Sleepwalk: A Novel
“The book could be read as a warning about where we are headed as a society.”
In some dystopian novels, it’s clear from the outset that the world has gone to hell. There’s been a nuclear war that has destroyed most of civilization, or the national power grid has collapsed, or a virus has killed all but a handful of people who are now left to repopulate the planet. The apocalypse has come and gone, and now the human race is struggling to rebuild. The reader knows what she’s dealing with in a book like that and calibrates her expectations accordingly.
Dan Chaon’s new novel, Sleepwalk, is not that kind of book. Instead, it’s a bit like the proverbial frog in a pot of hot water. The situation doesn’t seem too bad at first, a little more uncomfortable than usual, but by the time the frog realizes he’s in big trouble, it’s too late to jump out. In other words, this is a story in which the temperature starts hot and keeps ratcheting up until it’s boiling. One misstep leads to another and another, and the outcome for the protagonist is always in doubt. For the reader, it’s an exciting ride, a roller coaster that never stops surprising.
The narrator of the novel is Will Bear—he’s also known as Billy and by countless other aliases—who lives entirely off the grid. He doesn’t pay taxes. He doesn’t have a regular job. Whatever identification and credit cards he has are forged or stolen. He communicates via untraceable burner phones. He lives in a camper, a custom-built motor home he’s named “Guiding Star,” and is always on the move.
When we first see Billy, he appears to be on an assignment as some kind of bounty hunter or debt collector, but the full extent of his employment by a sketchy corporation called Value Standard Enterprises is revealed in time.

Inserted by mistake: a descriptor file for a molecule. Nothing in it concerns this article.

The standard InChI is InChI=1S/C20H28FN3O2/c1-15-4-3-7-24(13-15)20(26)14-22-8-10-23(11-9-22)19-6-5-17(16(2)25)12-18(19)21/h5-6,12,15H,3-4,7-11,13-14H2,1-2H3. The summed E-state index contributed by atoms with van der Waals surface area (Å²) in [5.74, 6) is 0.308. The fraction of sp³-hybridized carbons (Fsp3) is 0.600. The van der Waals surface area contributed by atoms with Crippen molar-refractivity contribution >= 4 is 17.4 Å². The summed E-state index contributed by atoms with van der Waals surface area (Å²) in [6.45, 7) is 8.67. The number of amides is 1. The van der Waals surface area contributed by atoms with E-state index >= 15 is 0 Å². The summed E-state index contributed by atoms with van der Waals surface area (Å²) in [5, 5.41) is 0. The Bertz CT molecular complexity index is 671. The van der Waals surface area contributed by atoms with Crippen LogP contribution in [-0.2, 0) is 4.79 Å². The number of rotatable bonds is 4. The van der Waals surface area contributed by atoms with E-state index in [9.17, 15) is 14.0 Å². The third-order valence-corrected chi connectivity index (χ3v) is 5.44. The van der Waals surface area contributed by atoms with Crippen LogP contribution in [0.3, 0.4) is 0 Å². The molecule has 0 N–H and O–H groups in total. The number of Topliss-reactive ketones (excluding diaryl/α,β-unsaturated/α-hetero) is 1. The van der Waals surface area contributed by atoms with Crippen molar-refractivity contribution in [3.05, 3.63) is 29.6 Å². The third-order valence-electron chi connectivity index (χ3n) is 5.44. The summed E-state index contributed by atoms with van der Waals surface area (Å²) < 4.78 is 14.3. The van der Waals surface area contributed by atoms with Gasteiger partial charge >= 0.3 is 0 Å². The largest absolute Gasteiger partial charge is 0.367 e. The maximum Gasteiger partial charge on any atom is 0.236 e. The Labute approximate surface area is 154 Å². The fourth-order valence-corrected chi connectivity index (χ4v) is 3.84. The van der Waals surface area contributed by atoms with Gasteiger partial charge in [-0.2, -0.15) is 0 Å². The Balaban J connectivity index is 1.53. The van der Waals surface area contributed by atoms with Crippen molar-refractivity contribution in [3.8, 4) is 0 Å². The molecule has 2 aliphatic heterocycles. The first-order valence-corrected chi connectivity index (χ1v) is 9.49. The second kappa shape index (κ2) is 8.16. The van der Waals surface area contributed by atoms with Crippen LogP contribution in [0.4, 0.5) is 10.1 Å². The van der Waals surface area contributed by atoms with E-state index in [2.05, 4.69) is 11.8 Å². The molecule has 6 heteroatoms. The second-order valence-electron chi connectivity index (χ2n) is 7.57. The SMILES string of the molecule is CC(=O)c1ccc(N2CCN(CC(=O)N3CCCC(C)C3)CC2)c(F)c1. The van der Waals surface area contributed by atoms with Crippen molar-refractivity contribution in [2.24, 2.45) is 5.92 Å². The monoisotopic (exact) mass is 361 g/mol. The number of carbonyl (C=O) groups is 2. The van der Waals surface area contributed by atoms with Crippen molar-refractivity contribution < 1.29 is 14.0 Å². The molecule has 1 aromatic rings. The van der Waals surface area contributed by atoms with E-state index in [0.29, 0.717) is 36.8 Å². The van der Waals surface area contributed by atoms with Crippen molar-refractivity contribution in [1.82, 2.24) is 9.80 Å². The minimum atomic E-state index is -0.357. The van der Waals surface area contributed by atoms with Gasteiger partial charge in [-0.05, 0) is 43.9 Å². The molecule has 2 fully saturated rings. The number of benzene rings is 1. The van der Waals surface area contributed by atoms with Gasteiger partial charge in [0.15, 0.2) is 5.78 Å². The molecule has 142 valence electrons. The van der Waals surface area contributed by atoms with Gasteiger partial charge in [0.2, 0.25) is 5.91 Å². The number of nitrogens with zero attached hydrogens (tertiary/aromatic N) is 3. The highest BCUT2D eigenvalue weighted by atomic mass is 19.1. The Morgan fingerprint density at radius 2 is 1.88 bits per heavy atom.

Billy’s world is upended when one of his burner phones—he has several—begins to ring. The caller asks for him by name, something that isn’t supposed to happen with these unregistered phones. He tosses the phone out the window of the moving camper, but another of his phones rings. The same caller asks for him again, using one of his other aliases, and he tosses that phone as well. It happens over and over, different phones, calls asking for his various aliases. Finally, when the caller uses his oldest alias, he realizes she can no longer be ignored.
The caller, who says her name is Cammie, tells Billy that she is the product—one of many such offspring—of a sperm donation he made many years earlier. At the time, selling sperm was a source of quick cash, but now he realizes it’s the one mistake he’s made in all these years of flying under the radar: leaving a trace of himself in the form of his DNA. Cammie offers just enough detail that Billy thinks her claim might be credible. The problem is, Cammie says, and the reason she’s calling him, is that she’s in danger and so is Billy.